We are here to help anyone and everyone who asks for help, especially when they ask with a smile. We love our LMC and believe that we can provide the best quality education for anyone who really aspires to learn, but WE NEED YOUR HELP. The library is not a holding pen, a hangout, an extension of any connected classrooms or anything else. It is the central temple of information and a repository of learning. Let’s WORK, to keep it that way.

               Before I go, I feel obliged to share an (almost) handful of new finds for the few readers who have read this all before, but still made it this far (and will hopefully return again):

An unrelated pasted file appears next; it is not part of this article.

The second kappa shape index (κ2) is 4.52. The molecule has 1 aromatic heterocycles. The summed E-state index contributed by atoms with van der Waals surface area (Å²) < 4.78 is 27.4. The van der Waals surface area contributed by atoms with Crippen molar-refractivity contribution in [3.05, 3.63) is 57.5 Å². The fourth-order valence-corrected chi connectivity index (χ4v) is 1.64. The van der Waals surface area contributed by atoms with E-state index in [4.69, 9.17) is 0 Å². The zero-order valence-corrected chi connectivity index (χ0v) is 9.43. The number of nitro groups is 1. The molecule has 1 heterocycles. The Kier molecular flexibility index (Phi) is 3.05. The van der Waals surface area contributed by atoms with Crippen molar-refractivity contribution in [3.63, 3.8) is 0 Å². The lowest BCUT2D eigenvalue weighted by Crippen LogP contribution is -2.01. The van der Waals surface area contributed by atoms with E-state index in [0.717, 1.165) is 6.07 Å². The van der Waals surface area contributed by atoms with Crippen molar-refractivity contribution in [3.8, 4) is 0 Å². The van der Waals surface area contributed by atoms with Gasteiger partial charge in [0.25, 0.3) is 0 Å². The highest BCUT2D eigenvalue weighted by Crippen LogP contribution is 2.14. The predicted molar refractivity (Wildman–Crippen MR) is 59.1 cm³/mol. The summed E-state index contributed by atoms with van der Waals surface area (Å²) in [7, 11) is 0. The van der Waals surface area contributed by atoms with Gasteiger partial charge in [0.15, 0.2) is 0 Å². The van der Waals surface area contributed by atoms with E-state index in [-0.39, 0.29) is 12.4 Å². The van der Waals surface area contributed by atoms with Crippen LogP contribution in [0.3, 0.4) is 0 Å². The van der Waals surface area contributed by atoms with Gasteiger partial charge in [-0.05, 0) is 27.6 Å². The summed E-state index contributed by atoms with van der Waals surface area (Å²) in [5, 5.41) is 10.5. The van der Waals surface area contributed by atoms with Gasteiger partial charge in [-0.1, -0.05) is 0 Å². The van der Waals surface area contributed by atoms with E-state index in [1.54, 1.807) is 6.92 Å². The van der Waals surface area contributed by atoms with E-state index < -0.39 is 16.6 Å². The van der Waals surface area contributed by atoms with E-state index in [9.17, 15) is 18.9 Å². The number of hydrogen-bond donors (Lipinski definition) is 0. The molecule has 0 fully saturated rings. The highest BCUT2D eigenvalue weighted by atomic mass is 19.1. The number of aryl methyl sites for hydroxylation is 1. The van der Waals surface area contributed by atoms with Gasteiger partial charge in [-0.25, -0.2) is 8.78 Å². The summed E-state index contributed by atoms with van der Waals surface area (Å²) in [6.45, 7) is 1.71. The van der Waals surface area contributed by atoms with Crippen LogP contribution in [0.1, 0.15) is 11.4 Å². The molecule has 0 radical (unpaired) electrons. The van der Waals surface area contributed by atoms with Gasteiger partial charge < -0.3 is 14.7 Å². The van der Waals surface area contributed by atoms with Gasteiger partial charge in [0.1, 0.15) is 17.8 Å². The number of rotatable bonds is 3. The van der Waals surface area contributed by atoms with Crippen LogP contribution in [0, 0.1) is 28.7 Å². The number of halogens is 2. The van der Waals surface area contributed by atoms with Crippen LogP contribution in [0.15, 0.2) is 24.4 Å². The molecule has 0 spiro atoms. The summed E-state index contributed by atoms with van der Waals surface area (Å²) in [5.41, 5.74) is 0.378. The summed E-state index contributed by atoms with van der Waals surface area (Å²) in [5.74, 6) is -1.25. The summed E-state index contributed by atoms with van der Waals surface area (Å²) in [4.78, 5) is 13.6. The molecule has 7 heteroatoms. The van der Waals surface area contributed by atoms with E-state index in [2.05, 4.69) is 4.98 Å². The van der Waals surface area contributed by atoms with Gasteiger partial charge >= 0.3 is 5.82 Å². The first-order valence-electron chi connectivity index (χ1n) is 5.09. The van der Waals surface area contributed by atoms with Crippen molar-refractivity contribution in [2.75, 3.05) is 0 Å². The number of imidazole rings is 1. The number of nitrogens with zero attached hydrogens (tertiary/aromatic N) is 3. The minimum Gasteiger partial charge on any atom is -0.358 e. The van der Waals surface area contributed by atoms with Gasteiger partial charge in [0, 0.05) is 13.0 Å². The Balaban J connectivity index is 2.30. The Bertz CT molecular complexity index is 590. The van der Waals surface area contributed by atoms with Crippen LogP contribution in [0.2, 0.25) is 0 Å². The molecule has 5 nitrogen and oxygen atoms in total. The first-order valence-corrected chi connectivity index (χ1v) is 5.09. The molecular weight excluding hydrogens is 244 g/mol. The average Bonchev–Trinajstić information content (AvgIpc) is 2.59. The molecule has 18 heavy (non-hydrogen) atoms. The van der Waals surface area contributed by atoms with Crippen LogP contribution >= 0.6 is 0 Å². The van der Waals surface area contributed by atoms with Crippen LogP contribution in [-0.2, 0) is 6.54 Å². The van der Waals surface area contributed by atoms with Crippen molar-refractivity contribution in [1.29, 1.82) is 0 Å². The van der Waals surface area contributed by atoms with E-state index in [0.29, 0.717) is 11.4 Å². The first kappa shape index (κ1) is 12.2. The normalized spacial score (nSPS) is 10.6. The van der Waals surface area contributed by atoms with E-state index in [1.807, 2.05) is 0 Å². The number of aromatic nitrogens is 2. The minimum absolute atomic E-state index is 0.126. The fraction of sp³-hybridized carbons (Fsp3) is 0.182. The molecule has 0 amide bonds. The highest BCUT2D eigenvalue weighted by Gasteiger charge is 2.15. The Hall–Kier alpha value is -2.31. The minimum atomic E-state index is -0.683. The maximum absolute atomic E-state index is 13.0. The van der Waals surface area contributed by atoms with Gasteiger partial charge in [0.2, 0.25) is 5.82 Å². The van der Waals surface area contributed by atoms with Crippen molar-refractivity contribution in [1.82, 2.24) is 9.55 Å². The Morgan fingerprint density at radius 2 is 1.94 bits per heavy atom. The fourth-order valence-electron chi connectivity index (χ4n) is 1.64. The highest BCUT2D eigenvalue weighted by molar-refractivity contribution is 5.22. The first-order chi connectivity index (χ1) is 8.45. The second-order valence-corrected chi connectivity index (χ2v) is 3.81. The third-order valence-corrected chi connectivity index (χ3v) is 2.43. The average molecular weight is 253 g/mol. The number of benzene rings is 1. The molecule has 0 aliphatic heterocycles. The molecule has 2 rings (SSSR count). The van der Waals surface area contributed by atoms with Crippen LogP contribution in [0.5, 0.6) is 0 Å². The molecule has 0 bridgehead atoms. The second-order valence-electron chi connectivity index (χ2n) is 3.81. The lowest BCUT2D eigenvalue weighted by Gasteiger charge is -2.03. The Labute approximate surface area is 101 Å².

• American Culture according to Every Sometimes it’s hard to see yourself as others see you. This is not just true of individuals but of whole groups, even nations. How would you describe “America” or “Americans”. How many of us are there, where do we live, what do we do? 
  • How Algorithms Shape our World: We don’t have enough videos about how mathematics play a real role in our lives. We also don’t have enough talks that make math as fascinating as Kevin Slavin discussion. Some of it sounds like science fiction, such as The Flash Crash of 2:45 or the idea of companies buying buildings only to house servers? According to Slavin, it seems like we’re living in a world controlled more and more by algorithms.